Recycling transforms fly ash into 'eco-minerals'

Paul Boughton

Philip Michael explains an innovative recycling technology which is transforming coal-fired power station waste (fly ash) into valuable, 'eco-minerals' on an industrial scale.


RockTron's new plant at Fiddler's Ferry in Widnes, Cheshire, UK (Fig. 1), has the capacity to recycle up to 800,000 tonnes of fly ash a year. It is designed to process both fresh and stockpiled fly ash, effectively solving the current problems of large-scale waste storage and removal, making long term fly ash site remediation possible and, through the recovery of useful eco-minerals, enables the conservation of virgin natural resources. For example, in the concrete sector the partial substitution of traditional CEM I (Ordinary Portland Cement) with RockTron Alpha allows concrete companies to cut their costs, increase their margins and maintain their bottom line.


RockTron’s fly ash beneficiation process uses a traditional mining technology, called 'froth flotation' (Fig. 2). This separates and washes the components that make up fly ash to produce new eco-minerals which have many applications. The overall business objective is to process power station PFA (Pulverised Fuel Ash or fly ash) waste from tip, lagoon and fresh arisings in order to produce economically viable products with no waste or effluent. Historically, BS 3892 and BS EN 450 - the British and European Standards stipulating the use of fly ash as a cement substitute - emphasise the key measures of particle size and carbon content. While dry classification and/or selective removal has been successfully employed for the past 20 years, power stations producing fly ash with a high carbon content had no alternative but to stockpile their waste. So RockTron set out to remove the carbon content in order to produce an economically viable cementitious alternative with typically <5 per cent Loss on Ignition (LOI).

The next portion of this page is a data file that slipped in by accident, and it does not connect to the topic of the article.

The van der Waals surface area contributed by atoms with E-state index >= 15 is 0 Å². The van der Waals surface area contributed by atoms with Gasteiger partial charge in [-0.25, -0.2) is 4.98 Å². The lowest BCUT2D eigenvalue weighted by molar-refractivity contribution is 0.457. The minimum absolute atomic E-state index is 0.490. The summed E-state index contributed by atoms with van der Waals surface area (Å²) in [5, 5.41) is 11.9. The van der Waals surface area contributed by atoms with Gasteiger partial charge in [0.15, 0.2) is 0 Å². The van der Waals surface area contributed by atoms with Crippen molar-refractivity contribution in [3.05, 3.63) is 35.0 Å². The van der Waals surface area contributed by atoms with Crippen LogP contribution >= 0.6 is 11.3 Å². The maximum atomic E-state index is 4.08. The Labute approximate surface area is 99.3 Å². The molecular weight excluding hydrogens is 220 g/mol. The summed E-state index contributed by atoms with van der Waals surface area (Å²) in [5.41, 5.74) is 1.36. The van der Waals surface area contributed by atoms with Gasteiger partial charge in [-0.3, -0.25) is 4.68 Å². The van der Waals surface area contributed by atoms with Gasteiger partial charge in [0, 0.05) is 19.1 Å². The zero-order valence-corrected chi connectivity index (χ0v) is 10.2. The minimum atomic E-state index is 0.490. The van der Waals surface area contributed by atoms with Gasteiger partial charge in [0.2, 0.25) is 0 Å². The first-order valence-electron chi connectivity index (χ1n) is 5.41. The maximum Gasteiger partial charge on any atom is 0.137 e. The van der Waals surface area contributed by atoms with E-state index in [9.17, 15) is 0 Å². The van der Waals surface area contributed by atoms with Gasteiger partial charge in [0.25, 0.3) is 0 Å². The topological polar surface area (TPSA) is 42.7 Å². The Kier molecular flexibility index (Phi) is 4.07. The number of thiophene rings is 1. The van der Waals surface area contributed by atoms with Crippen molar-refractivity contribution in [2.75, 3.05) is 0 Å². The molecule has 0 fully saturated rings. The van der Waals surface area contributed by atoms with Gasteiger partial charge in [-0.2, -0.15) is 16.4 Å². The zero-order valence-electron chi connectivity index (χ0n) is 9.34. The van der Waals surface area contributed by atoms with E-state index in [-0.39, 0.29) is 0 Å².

Stage One - Feed. RockTron's plant can accept feed from either stockpiled, lagoon or fresh ash from a power station's precipitators. Fresh ash from electrostatic precipitators is sluiced with recycled process water into a pump suction tank where the pulp density is automatically controlled for optimum pumping to the plant. The slurry is then pumped into a specially designed receiving vessel - the cenospheres removal tank. The vessel's design allows gentle agitation and physical separation of the cenospheres under gravity. The resulting CenTron™ product has particular applications in the automotive and aerospace industries.

Stage Two - Flotation circuit. The remaining slurry is then pumped into the flotation circuit, the central hub of the plant where pulp density is established and mixed with reagents to ensure product quality. The whole circuit is fully automated and insensitive to widely fluctuating changes in head grade. The culmination of these processes causes the carbon to float off. A cleaner circuit cleans it to increase the overall grade with a target of >90 per cent. The carbon is then dewatered on a horizontal belt filter and, if required, flash dried. In filter cake form the carbon is ideal for reuse by the power station